And cry over hatching chicks. Chicks that haven't hatched in an incubator in my dining room for nearly those same two years. The pipping hole found me crumpled on the cherry laminate next to the table while the house was quiet and the sun hadn't peeked out yet. Crying as I longed for feather legged chickens like the one's we picked up a week before the accident. Crying because there might not be feathered legs, crying because I'm tired of waiting for eternity to begin.

As I often do when I need solid encouragement of Scripture, I searched for the Desiring God blog, and found Jon Bloom's post on Jacob's time of wrestling with God to be so applicable.

"And what changed him from fearing man to trusting God’s word was prolonged and painful wrestling with God. Sometimes, in your battle with unbelief, your greatest Ally will wrestle you — he might even make you limp — until you’re desperate ... "

I have felt like Jacob lately, battling so hard and then struck where I am most vulnerable. Struck by rejection. Struck by pride. Struck by sick goats. Struck by grief, every morning being greeted with the fresh reality that my son is not here. Struck by complacency, and apathy, and the mind boggling, numbing, stuffing inability to discern what really matters. Struck where it hurts the most, because where it hurts the most is where I need to be sanctified the most.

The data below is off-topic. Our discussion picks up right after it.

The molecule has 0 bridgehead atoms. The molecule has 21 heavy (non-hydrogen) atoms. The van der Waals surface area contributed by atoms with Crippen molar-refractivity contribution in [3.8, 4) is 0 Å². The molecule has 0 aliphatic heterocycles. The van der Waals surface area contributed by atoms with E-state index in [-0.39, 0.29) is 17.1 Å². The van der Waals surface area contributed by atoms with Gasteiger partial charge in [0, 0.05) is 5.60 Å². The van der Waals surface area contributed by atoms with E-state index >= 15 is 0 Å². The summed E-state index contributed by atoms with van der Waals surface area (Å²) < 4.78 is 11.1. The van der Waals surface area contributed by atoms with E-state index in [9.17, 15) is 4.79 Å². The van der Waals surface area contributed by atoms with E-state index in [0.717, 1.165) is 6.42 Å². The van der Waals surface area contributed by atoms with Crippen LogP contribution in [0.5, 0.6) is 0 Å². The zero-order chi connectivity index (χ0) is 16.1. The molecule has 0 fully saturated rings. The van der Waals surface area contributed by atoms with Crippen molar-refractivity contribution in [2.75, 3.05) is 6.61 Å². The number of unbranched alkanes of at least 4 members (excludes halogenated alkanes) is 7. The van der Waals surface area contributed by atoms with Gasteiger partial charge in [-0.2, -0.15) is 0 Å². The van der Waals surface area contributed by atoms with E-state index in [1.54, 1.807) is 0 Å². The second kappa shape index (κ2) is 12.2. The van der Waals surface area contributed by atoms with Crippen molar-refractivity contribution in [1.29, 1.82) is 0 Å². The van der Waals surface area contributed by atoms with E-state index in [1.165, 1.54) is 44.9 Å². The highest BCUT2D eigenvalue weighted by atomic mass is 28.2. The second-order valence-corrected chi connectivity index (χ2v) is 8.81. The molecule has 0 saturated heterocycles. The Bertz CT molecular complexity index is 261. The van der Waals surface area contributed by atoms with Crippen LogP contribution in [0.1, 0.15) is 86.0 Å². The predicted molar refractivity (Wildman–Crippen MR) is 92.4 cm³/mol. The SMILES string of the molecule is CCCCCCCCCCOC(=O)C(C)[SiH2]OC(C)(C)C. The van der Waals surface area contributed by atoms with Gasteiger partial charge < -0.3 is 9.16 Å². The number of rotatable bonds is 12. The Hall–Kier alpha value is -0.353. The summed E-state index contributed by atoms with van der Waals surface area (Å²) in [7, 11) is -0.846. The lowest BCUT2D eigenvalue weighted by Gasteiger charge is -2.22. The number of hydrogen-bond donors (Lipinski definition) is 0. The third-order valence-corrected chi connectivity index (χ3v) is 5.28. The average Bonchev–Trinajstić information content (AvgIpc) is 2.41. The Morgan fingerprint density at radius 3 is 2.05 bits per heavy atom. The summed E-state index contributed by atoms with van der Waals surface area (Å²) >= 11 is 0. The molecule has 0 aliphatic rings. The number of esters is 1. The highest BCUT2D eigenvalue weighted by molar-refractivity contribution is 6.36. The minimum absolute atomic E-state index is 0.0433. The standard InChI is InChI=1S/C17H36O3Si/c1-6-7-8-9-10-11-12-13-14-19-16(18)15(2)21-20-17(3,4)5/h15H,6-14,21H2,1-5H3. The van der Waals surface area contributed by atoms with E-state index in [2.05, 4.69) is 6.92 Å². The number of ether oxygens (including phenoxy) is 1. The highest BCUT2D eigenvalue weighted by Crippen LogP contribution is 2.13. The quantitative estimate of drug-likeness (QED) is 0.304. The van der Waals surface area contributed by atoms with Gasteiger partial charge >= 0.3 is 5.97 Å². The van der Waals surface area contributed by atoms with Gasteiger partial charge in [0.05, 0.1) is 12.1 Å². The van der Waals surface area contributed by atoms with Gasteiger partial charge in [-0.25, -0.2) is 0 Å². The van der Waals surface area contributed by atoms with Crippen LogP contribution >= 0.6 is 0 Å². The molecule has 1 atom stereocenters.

There is so much of "me" left. The pain reveals where Christ is not yet ruling. Where I still expect something else to satisfy. Where I still refuse for Jesus to be enough.

After I've cried the tears, and realized the beauty of the battle is that the end result will eventually produce a harvest of righteousness and peace (Hebrews 12:11), I raise my hands in defeat. I can no longer struggle as Jacob did and demand more from God. My strength has been drained from the energy it has taken to resist Him thus far.

Instead, I accept the blessing that has already been given: the blessing of suffering.

Wednesday, January 16, 2013

Bible Study ~ James 3-4

James 3-4

*"James has been revealing the sins of the people, now he presents them with an important and urgent choice: friendship with the God or friendship with the world."

- What wisdom in 3:17-18 do you really admire? Would your life be described more accurately by verse 17 or 18? Do you want God or the world?

* “The seriousness of the alternatives is made clear with shocking terms: you adulterous people, hatred toward God, an enemy of God (James 4:4)."

*Who is he addressing? Christians or non-Christians?
“It all sounds so offensive that we are tempted to think he must be addressing non-Christians rhetorically.